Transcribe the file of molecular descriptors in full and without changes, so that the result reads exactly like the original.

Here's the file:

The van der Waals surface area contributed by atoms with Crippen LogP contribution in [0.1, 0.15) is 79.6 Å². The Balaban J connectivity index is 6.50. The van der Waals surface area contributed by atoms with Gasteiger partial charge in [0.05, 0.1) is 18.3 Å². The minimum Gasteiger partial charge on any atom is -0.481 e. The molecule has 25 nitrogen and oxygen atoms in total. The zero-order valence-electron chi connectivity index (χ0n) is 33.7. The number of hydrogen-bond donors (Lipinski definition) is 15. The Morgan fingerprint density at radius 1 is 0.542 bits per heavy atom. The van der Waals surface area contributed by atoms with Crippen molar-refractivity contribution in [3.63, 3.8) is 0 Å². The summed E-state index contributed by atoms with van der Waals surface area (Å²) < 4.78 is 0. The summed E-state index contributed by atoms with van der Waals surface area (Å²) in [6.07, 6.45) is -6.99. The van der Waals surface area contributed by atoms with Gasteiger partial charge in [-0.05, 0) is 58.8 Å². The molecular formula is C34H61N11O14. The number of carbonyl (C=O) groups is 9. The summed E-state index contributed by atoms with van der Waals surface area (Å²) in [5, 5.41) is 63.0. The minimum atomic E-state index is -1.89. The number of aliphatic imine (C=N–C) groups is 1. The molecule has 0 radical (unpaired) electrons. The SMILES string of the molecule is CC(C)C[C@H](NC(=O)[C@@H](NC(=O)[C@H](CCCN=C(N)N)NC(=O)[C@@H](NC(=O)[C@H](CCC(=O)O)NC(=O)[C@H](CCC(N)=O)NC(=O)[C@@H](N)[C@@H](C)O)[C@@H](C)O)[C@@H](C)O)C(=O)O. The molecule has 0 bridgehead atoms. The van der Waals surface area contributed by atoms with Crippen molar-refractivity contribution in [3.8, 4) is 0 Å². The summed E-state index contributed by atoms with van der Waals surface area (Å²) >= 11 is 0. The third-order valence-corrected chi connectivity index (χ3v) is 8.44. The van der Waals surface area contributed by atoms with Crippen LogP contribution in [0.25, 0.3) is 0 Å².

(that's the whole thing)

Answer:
The van der Waals surface area contributed by atoms with Crippen LogP contribution in [0.1, 0.15) is 79.6 Å². The Balaban J connectivity index is 6.50. The van der Waals surface area contributed by atoms with Gasteiger partial charge in [0.05, 0.1) is 18.3 Å². The minimum Gasteiger partial charge on any atom is -0.481 e. The molecule has 25 nitrogen and oxygen atoms in total. The zero-order valence-electron chi connectivity index (χ0n) is 33.7. The number of hydrogen-bond donors (Lipinski definition) is 15. The Morgan fingerprint density at radius 1 is 0.542 bits per heavy atom. The van der Waals surface area contributed by atoms with Crippen molar-refractivity contribution in [3.63, 3.8) is 0 Å². The summed E-state index contributed by atoms with van der Waals surface area (Å²) < 4.78 is 0. The summed E-state index contributed by atoms with van der Waals surface area (Å²) in [6.07, 6.45) is -6.99. The van der Waals surface area contributed by atoms with Gasteiger partial charge in [-0.05, 0) is 58.8 Å². The molecular formula is C34H61N11O14. The number of carbonyl (C=O) groups is 9. The summed E-state index contributed by atoms with van der Waals surface area (Å²) in [5, 5.41) is 63.0. The minimum atomic E-state index is -1.89. The number of aliphatic imine (C=N–C) groups is 1. The molecule has 0 radical (unpaired) electrons. The SMILES string of the molecule is CC(C)C[C@H](NC(=O)[C@@H](NC(=O)[C@H](CCCN=C(N)N)NC(=O)[C@@H](NC(=O)[C@H](CCC(=O)O)NC(=O)[C@H](CCC(N)=O)NC(=O)[C@@H](N)[C@@H](C)O)[C@@H](C)O)[C@@H](C)O)C(=O)O. The molecule has 0 bridgehead atoms. The van der Waals surface area contributed by atoms with Crippen molar-refractivity contribution in [3.8, 4) is 0 Å². The summed E-state index contributed by atoms with van der Waals surface area (Å²) >= 11 is 0. The third-order valence-corrected chi connectivity index (χ3v) is 8.44. The van der Waals surface area contributed by atoms with Crippen LogP contribution in [0.25, 0.3) is 0 Å².